Taxpayers Stuck For Construction Workers’ Wage Increase

By Bill Oakey – March 24, 2016

This seems to be week for “Holy Cow! Did I Read That Right?” news stories. Here’s one I woke up to this morning. Are you ready for this?

Capital Metro Gives Developer a “Wage Waiver,” (A New Breed of Fee Waiver)

Capital Metro and the Endeavor Real Estate Group negotiated a deal for the construction of the 10-acre Plaza Saltillo development downtown. When the dust settled after Tuesday night’s board meeting, the developer walked away winning their original offer of $11.39 per hour minimum wage for the workers. And yet the workers won also, because they will be getting paid $13.03 per hour. That’s because Capital Metro agreed to “share” part of the difference with money that would otherwise belong to the taxpayers. The shared portion will be 50% of the wage increase  The net taxpayer loss is estimated to be $500,000.

Capital Metro will be leasing the 10-acre tract of land to the developer for 99 years. The “shared” portion of the workers’ wage increase will come in the form of a subsidy in reduced lease payments.  The lease subsidy benefits the developer the same way that a fee waiver would. So, I suggest that we label this groundbreaking event the dawn of the “wage waiver.” History will remember that the era began on Tuesday March 22, 2016.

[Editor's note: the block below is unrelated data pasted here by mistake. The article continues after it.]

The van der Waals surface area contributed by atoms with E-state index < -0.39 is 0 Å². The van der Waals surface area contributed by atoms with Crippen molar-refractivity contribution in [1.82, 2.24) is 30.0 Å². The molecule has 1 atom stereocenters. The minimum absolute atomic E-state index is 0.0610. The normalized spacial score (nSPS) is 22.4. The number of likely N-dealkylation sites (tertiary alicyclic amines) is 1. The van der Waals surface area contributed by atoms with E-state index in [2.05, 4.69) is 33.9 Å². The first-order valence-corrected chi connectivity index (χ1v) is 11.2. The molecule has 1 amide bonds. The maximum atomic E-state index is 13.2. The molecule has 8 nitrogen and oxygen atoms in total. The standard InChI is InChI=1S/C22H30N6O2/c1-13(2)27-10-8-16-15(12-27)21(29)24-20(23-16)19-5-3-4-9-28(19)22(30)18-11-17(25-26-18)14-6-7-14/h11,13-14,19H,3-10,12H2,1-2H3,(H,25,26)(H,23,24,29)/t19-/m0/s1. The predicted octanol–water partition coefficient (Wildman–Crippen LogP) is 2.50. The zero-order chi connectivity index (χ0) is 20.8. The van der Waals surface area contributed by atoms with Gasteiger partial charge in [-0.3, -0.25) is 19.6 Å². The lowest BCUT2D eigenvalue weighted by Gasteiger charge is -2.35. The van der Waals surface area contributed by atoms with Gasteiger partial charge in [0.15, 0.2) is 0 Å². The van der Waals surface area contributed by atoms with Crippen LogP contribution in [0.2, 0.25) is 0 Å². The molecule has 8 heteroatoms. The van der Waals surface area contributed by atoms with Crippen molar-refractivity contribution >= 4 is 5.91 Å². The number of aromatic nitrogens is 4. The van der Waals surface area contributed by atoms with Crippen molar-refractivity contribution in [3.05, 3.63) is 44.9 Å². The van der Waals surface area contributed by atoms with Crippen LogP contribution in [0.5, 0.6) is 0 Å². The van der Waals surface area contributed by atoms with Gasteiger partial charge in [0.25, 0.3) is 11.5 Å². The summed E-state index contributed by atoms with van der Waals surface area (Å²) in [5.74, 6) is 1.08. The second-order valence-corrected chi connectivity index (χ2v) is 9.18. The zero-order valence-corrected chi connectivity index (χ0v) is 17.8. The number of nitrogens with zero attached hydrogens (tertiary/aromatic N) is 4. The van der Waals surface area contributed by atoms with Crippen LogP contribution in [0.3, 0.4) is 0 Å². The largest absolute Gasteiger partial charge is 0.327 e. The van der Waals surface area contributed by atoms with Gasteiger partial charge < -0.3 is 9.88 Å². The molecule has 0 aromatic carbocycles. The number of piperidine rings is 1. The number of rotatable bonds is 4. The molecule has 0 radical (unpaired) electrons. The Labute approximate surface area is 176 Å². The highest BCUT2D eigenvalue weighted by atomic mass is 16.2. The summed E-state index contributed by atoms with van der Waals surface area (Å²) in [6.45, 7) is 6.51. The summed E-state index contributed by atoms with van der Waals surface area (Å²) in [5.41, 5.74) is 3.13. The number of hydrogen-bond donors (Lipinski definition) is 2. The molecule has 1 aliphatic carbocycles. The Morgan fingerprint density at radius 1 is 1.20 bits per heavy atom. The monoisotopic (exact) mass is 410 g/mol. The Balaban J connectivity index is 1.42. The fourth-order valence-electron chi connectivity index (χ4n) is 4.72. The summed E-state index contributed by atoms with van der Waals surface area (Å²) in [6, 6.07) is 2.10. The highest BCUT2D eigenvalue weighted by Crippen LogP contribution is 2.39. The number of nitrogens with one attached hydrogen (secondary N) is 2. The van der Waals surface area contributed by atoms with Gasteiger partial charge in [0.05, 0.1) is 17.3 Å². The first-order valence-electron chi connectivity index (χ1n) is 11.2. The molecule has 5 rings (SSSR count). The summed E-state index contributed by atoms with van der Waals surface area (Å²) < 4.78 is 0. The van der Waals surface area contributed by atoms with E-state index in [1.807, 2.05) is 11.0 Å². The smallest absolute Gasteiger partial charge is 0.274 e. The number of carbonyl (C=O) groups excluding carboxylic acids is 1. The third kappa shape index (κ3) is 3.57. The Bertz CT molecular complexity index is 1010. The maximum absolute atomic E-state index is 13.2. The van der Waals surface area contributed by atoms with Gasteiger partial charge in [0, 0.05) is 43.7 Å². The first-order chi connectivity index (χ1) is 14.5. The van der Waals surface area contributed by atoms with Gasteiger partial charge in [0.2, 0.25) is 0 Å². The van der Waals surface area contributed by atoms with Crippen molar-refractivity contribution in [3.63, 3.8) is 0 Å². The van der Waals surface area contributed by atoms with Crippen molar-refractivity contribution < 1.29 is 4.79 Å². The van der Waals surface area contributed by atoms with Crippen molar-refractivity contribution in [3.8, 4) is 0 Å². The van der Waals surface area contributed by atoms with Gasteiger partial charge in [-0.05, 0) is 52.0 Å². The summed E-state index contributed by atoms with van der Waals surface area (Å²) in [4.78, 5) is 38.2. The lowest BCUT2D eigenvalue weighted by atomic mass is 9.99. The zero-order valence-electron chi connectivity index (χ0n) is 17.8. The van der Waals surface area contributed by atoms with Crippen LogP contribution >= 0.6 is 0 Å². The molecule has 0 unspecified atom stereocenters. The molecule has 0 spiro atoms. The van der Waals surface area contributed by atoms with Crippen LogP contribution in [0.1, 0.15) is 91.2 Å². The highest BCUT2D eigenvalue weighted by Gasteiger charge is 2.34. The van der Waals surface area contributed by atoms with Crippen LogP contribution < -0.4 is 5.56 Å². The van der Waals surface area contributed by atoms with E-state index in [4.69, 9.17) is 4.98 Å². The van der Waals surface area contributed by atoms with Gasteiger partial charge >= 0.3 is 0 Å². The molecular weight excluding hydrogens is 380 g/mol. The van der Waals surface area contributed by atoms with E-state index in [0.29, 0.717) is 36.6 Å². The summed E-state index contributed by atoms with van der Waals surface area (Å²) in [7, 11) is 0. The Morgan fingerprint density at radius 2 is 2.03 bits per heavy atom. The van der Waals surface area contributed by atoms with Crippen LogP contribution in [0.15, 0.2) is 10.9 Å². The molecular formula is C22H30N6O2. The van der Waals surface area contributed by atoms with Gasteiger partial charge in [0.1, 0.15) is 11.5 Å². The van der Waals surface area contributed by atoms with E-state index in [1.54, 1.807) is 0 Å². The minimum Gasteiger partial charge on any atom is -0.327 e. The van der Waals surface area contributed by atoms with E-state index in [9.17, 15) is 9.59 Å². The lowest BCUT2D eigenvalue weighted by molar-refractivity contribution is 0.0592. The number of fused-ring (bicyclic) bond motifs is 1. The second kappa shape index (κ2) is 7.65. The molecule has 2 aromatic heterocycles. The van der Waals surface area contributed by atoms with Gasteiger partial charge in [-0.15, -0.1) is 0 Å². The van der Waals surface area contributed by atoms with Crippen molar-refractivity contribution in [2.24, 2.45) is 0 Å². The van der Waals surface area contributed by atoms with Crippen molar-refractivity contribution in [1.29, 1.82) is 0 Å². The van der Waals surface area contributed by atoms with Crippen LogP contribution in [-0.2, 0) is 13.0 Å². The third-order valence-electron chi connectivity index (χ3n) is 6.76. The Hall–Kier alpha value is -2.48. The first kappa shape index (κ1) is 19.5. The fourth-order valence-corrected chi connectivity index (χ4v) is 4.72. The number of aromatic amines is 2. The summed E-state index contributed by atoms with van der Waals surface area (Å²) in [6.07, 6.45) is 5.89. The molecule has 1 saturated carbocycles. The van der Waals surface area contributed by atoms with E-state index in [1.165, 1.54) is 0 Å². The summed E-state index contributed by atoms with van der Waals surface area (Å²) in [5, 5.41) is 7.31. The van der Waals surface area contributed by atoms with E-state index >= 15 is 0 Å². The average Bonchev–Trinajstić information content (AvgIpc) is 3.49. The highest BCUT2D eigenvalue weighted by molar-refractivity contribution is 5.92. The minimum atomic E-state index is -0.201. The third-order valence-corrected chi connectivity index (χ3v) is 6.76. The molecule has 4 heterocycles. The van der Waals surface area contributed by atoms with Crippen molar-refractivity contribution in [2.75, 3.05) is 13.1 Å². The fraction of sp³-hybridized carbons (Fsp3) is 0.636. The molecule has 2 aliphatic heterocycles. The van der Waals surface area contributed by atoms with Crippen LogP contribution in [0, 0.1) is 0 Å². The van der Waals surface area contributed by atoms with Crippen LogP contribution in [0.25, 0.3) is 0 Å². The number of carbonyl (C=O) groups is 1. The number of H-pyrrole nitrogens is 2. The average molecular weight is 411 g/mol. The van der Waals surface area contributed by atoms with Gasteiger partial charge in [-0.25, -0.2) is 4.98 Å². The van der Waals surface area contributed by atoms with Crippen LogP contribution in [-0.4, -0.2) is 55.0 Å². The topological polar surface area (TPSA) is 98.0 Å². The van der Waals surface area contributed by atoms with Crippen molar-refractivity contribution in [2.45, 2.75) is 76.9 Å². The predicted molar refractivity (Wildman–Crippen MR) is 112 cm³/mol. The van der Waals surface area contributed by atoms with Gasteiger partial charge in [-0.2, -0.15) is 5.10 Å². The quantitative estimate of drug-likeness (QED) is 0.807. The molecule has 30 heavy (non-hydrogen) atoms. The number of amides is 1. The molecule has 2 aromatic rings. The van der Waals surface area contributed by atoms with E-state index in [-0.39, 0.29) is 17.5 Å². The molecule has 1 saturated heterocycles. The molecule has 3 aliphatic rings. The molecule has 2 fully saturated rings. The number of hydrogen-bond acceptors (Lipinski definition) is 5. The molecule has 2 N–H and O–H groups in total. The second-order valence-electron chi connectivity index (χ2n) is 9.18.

The Tuesday night board meeting played out with the typical drama of an Austin showdown between a developer, government officials and citizen activists. Members of the Workers Defense Fund were justifiably upset because the agreement lacks sufficient worker safety provisions and many workers will be denied worker’s compensation insurance. According to an article in the Austin Monitor, the Workers Defense Fund may oppose the zoning change for the development when it goes to the City Council.

And what will the developer have an opportunity to ask for at the zoning hearing?

Fee waivers, of course!

So, Where Does All of This Leave the Taxpayers?

The worst thing about this first “wage waiver” is the dangerous precedent. $500,000 is “only a little bit of money” out of a big contract. But what about the next contract and the one after that? Every developer that goes into a construction and lease deal will want the same thing. Think about the massive complex of buildings being planned for the land owned by Central Health. What we witnessed this week was the opening of Pandora’s Box.



1 thought on “Taxpayers Stuck For Construction Workers’ Wage Increase

  1. Gonzalo Camacho

    Is that the only tax funds given away by Cap Metro to the private sector?

    “Rick Reed, a private lawyer working on the deal on Cap Metro’s behalf, said that Endeavor had agreed to pay a minimum wage of $13.03 an hour.” So this gentleman lied to the public?

    What about traffic impact and improvements the developer will have to make to the roadway system and how will it impact the I-35 service road? “…800 new residential units, 110,000 square feet of retail and a 120-foot-tall office tower.” How many square feet in the office tower? Is traffic generated by the location cross the rail tracks? Sounds to me it will be a traffic mess.


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